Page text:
Cinematography : The Technique and Dreamlike Practices of DP Bruno Delbonnel by Dimi Nakov

Dimi Nakov

The Technique and Dreamlike Practices of DP Bruno Delbonnel

From No Film School​ <>> "Learn how the four-time Oscar-nominated cinematographer creates the highly visual style of films like Amelie and Inside Llewyn Davis. Bruno Delbonnel came to international attention when he built the world of Amelie Poulin through blitzes of light and color. Ensuing collaborations with directors like Jean-Pierre Jeunet, the Coen Brothers, and Tim Burton led to the development of a trademark softly-lit, dreamlike style that can be seen in all his films and is immediately recognizable in today's cinema landscape. If it ain't broke, don't fix it." http://nofilmschool.com/2016/08/dp-bruno-delbonnel

Watch: The Technique and Dreamlike Practices of DP Bruno Delbonnel
Watch: The Technique and Dreamlike Practices of DP Bruno Delbonnel
Learn how the four-time Oscar-nominated cinematographer creates the highly visual style of films like Amelie and Inside Llewyn Davis. Bruno Delbonnel came to international attention when he built the…
Richard "RB" Botto

Love this post. Thought the look of INSIDE LLEWYN DAVIS was absolutely perfect.

Dimi Nakov

Very inspirational..D

Andrew Sobkovich

No Film School is a reposter of other people's articles. Since Stage 32 is a site for “creatives” at the very least post a link to the creator of the article instead of a click-bait advertising site. The source is referenced in the linked article, as you must have read. This article on Bruno shooting "Inside Llewyn Davis" in American Cinematographer is actually worth reading. Not often the case in recent magazines. Informative, asks the right questions and decently relatively in-depth, although it could use more behind the scenes stills as opposed to BS stills of actors like some fan magazine. https://www.scribd.com/document/320884271/American-Cinematographer-01-20... The No Know Film School linked article discovered that Bruno uses the same film and lenses as some sort of revelation. Seriously?? Currently there are only 4 different 35mm colour film stocks left available to us, and I believe, but not positive, that he owns the lenses and camera gear. What do people suppose he is going to use? An iPhone and a free app that makes it look “just like a real Hollywood movie”?

James Drago

Wow. What a nasty comment, Andrew. Someone shares something to help others and you bash them? I looked at your profile and don't see you sharing much. Most of your comments are backhanded swipes and filled with crankiness. Dimi, rest assured, I appreciate all the shares you make on this site and your desire to help others. I'm sure I'm not the only one.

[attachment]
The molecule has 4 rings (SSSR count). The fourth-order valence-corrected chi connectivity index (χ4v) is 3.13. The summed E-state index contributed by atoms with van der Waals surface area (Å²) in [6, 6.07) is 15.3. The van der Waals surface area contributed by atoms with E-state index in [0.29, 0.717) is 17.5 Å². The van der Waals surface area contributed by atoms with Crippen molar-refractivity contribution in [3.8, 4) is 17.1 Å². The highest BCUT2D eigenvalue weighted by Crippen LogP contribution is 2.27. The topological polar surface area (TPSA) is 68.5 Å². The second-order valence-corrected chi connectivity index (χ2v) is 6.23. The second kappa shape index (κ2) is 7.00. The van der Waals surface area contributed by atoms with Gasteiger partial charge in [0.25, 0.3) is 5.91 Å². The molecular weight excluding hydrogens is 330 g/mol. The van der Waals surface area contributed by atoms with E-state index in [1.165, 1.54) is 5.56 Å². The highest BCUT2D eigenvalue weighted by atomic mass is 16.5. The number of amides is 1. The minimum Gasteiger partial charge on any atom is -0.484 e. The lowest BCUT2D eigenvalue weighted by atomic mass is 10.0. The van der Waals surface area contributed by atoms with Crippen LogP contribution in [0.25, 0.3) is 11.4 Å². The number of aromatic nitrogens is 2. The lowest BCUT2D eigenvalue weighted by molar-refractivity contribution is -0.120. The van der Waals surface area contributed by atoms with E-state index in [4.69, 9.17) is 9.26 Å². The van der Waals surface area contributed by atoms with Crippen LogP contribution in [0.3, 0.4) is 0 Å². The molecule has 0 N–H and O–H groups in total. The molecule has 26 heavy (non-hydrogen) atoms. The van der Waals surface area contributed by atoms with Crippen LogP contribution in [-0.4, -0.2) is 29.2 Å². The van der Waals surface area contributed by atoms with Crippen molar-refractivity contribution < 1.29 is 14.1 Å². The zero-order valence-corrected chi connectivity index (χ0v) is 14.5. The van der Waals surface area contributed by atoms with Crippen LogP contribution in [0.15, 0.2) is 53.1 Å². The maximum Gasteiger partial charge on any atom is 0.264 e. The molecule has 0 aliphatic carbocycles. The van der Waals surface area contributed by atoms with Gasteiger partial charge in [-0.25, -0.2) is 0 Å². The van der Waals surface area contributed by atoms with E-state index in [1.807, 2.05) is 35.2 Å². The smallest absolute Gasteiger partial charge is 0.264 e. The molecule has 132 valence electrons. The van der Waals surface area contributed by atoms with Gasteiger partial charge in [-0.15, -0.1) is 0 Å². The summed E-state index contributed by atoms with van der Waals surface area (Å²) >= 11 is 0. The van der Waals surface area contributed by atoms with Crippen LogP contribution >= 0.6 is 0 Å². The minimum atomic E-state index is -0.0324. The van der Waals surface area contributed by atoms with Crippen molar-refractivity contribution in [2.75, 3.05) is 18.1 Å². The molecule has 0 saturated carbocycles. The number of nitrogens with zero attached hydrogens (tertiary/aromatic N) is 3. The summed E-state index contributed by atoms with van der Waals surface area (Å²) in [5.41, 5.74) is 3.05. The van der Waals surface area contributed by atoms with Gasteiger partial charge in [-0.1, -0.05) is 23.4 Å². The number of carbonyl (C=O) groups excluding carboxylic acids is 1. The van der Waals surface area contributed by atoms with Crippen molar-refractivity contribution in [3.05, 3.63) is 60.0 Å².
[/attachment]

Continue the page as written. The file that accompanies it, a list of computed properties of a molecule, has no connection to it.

JD Hartman

It's not a nasty comment, it's a statement of fact. Quite a bit of so called "content" on NFS doesn't even originate there. It's just regurgitated from elsewhere. In this instance a site called Wolfcrow.

Dimi Nakov

Thanks everyone..If the info shared helps then it had served its purpouse.Where the information originates from thats another matter..I personally have found the info NFS shares quite valuable and helpful and hope it will be helpful to others..D

Andrew Sobkovich

A site for creatives that ignores creatives work is at odds with itself and the members. The creators of the video in the linked article were not No Film School. As the originators were referenced in the “article” and the video would it not have been better to link to the original site, and not the repost, to be respectful of work of the content creators? Of all groups of people, creatives should not ignore those who created the works. In this case the click-bait site No Film School will get the ad revenue from the article and not the site where the work was done. Should the original creator reap the rewards of their labour or someone else who just appropriates their work? I would hazard a guess that most people here might be able to find the NoFilmSchool site all on their own and, once there, decide what to read on their own. If that is the case, then the purpose in linking to a page on another site that then links to the content on a third site, without any comment or critique on the content is what? On a “creatives” site, is just linking the work of others enough? Or should the link be posted as an “added value” where the posting of a link is only a part of a broader posting that the content of the link supports? If a creatives site encourages the willy-nilly linking to pages on another site, is that creatives site actually creative? If it is ok to post a link to a very lightweight commentary on a brief overview on Bruno Delbonnel, would just posting his name and assuming the readers would do a web search and thus find more info be ok? How about just posting the first name and assuming the readers will search for that name and the subject of the forum it was found in? How about not posting and assuming that creatives will search for info they are interested in? The differences in those preceding choices are quite small and the broader searches may lead to fascinating unexpected discoveries. James there was nothing ad hominem in my post. You say you “looked at my profile” and found I don’t share much. Where did you look? I looked through some of the almost 400 discussions I have taken part in and didn’t find lots of that sharing to be the welcoming of new members to Stage 32, which is my bad. Within those discussions there are lots of postings about cameras, lenses, shooting techniques, planning techniques, film stocks, lights, etc answered from the perspective of a disappearing rarity here on S32, a working professional.

Robert Franklin

Movies are meant to usher us off to dreams!

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